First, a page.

Boyd Tonkin: A Week In Books

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The Independent Culture

Since public-private partnerships so excite our leaders, it's hardly a surprise that the publisher with the firmest friends in high places should try its hand at New Labour's formula of choice. Random House - surely the probable home of any Blair memoir - has just bought a majority stake in BBC Books, and plans to fold the corporation's publishing arm into its Ebury division. Now, BBC Books already ran as a commercial entity, part of BBC Worldwide (which retains a share). Yet the vast bulk of its titles, from Delia Smith to David Attenborough to Dr Who, still depend for their existence on programmes largely funded by the poll tax of the licence fee. So Random House (owned by the German company Bertelsmann) will be making money out of products developed by public investment. Nice work if you can get it.

The relationship between the Beeb's spin-off books and the series that support them has caused muttering in the book business for years. After legal challenges, announcers can no longer advertise tie-in titles as flagrantly as they once did. Still, no one who has relished (say) the prime Venetian ham of Francesco's Italy on BBC2 will assume that Signor da Mosto's book of the same name has just cropped in the shops by chance.

Protests have also loosened the stranglehold BBC Books once held on all its top presenters. Michael Palin, for example, did the (rather good) books of Sahara and Himalaya for Weidenfeld. And, to be be fair, BBC Books has issued a few outstanding works in the absence of a TV event to help flog them. Simon Schama, the imprint's brighest literary star, wrote in Rough Crossings perhaps the finest British history book of 2005 without (at that period) any film to partner it.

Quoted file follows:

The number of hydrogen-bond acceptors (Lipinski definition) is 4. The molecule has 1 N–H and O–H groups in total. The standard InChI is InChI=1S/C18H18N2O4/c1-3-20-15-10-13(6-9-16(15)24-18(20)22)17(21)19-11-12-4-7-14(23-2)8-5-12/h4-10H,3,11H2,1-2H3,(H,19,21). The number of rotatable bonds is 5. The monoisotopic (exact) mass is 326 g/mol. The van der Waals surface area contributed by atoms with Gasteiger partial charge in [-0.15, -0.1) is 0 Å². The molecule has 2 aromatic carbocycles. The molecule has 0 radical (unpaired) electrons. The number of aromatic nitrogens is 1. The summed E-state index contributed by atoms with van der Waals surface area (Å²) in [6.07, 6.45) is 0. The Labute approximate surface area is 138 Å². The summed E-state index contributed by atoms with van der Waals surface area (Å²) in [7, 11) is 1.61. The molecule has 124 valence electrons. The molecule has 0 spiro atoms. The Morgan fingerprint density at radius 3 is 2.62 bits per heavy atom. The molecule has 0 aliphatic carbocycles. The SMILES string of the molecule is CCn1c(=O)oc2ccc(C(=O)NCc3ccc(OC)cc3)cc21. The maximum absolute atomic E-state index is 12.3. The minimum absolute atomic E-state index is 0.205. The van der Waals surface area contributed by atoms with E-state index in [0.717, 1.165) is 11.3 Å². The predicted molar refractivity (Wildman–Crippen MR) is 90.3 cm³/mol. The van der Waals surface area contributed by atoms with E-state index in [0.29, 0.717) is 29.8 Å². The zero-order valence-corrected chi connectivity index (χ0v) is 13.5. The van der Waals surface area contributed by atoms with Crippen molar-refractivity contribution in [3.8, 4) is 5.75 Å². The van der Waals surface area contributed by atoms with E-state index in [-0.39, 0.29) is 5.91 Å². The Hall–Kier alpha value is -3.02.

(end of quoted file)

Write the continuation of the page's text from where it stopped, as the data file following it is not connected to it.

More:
Nonetheless, Random House stands poised to benefit routinely from TV spectaculars - such as Alastair Fothergill's forthcoming Planet Earth, or Schama's own Power of Art - that the public has helped to fund. Some will call it synergy; some a stitch-up. The giant of Pimlico had been looking for an acquisition since the sale of Time Warner's book interests to Hachette Livre allowed the French group to leapfrog it and so become the largest UK publishing conglomerate. Random's seizure of BBC Books still leaves it (just) in second place, but the move might make a bigger strategic difference than raw numbers suggest.

Publishers have spotted the persistent British affection for broad-spectrum "event television", even in the age of DIY digital media - whether it's Sir David staring down a spider or the Doctor winding up a Dalek. Any nation that can recruit a third of its population to watch the stunned driftings of the England football team must still feel a yearning for the phantom togetherness offered by the big star or big match. Commercial publishers, who act and sound more like old-fashioned showbiz impresarios than freebooting new-tech entrepreneurs, tend to feel happiest in a drizzle of stardust. Random House has picked up a property that many others will have coveted.

And the deal comes with safeguards. Optimists will note that BBC Books still has to apply the corporation's editorial guidelines and keep "appropriate controls" over the BBC brand. That branding, I hope, must imply fearless objectivity.

Just at the moment, I'd love to see a major TV investigation (with searching book attached) into the travails of the Airbus - a financial mystery whose tentacles stretch to the European summits of politics and industry. After all, we can never expect such a project from UK book-trade leader Hachette Livre. Why not? Because its ultimate boss Arnaud Lagardère co-chairs Airbus maker EADS, which is part-owned by his own group. In such times, perhaps we should feel less worried by the BBC's literary offspring getting into bed with a German than with a French patron.

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